Falling Into, and Getting Out of, Golf’s Deepest Trap

Before golf, my sport was beer-league softball. Our team was brutal, but we sure had fun. After every game, we’d gather in a semi-circle around the tailgate of Terry’s truck, have a beer or two, and decide who’d be the latest recipient of the coveted “trophy” ... a wooden leg adorned with baseball hose and a shoe, given to the player who made the worst play of the night.

I played with the aptly named “Blues” for six laugh-filled seasons until fate threw a curveball. Around my 50th birthday, I injured my throwing arm and had to hang up my glove. A few weeks later — perhaps because I was desperate for something active to do — I jumped at the chance to play golf in a charity tournament with a few of my teammates. Much to my surprise, I really enjoyed myself. Then and there, I decided to become a regular golfer.

But right from the very beginning, I couldn’t help but notice an obvious paradox — despite their pre-round enthusiasm, my buddies derived little enjoyment from actually playing golf.

Where Did the Joy Go?

No doubt, my pals cracked a smile whenever they rolled in a birdie, and they clearly enjoyed sharing jokes and chirping at each other as we walked down the fairway. But mostly, when it came time to execute a shot, their happy-go-lucky mood vanished as soon as they stood over the ball.

To be honest, the contrast took me by surprise. On the diamond, we laughed at our gaffs. Of course, you’d hear the occasional cuss after an error, but the bad mood would dissipate almost as soon as it appeared. I guess you could say we all knew how good we weren’t.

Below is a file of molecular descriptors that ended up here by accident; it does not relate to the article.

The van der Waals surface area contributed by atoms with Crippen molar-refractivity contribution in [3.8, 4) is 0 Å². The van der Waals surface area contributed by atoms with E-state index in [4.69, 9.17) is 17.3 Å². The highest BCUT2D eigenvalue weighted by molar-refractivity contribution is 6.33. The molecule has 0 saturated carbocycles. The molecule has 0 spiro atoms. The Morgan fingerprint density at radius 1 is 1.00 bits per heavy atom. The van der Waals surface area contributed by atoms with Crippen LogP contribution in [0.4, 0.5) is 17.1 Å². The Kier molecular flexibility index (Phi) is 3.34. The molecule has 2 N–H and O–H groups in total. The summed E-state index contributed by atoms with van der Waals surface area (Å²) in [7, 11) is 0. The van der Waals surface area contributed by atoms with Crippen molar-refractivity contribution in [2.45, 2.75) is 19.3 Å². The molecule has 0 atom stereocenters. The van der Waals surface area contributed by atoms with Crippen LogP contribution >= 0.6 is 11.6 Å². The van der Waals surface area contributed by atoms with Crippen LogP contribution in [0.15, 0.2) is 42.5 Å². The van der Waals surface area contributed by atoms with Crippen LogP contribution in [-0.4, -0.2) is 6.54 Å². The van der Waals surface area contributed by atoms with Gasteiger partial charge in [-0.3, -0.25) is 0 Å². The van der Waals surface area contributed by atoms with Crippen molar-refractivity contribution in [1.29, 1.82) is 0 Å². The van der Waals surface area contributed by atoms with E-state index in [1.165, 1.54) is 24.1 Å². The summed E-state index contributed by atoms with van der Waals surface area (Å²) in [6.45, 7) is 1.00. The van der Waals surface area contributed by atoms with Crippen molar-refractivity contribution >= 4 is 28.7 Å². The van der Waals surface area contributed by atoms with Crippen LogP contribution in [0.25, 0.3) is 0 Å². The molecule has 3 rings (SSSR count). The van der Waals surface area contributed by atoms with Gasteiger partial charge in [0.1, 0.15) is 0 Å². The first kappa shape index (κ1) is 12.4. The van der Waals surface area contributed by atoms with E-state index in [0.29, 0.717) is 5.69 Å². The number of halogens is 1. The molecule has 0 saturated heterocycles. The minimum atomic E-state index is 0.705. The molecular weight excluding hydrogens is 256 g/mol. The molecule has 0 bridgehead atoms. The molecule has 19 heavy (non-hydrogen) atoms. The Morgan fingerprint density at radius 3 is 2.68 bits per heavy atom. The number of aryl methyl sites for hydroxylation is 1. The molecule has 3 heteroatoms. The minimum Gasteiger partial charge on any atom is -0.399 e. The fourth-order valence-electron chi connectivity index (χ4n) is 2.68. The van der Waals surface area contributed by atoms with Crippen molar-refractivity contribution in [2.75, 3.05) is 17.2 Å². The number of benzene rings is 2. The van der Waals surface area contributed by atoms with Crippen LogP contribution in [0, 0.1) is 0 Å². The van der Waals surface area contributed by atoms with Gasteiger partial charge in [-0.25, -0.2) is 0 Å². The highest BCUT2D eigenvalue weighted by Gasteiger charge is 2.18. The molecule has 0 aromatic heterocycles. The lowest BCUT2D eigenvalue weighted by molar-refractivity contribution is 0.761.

But on the golf course, the same guys would act as if a miss-hit carried dire consequences. They’d make a bad swing, describe the reason aloud, then routinely step to the side and rehearse a "correct" motion. On the putting green, they'd get so sour after missing a short putt you'd think they'd lost a chance to get a tour card. And these emotional storm clouds seemed to linger, and often get darker, as the round went on. At one point, I remember asking myself, "Why are they paying good money to get pissed-off at themselves?”

My Delusional Pledge

And so, full of righteousness, I decided to be different. With hindsight, I can see it was self-delusion, but at the time, I actually believed I’d have no problem establishing and maintaining a carefree, fun-filled approach to golf. After all, I was a successful performance coach. I’d worked with All-Stars in the NHL, and I’d been an executive coach to corporate leaders all over the globe. Frankly, I assumed I’d rise above the needless fears and foolish frustrations that regularly plagued my buddies on the links.

But like I said, it was self-delusion.

Once my game improved to the point where I could break 90 regularly, my focus slowly but surely shifted from playing golf for recreation to performing in a way that would produce a “good” score. In other words, my reason for being on the golf course was subtly but significantly changing — albeit unwittingly— from enjoying the experience of making a swing to making my swing a means to an end.

And continuing to improve my physical ability only made things worse. By the time I was skilled enough to break 80 occasionally, my expectations were so out-of-whack that my dominant on-course mood was frustration. Good shots left me feeling neutral because, after all, I should be able to make that shot. And the inevitable bad swings and missed putts left me sour at myself. To sum up, I’d say I was emotionally misaligned to what should’ve been my primary target — the joy at the heart of simply playing a game.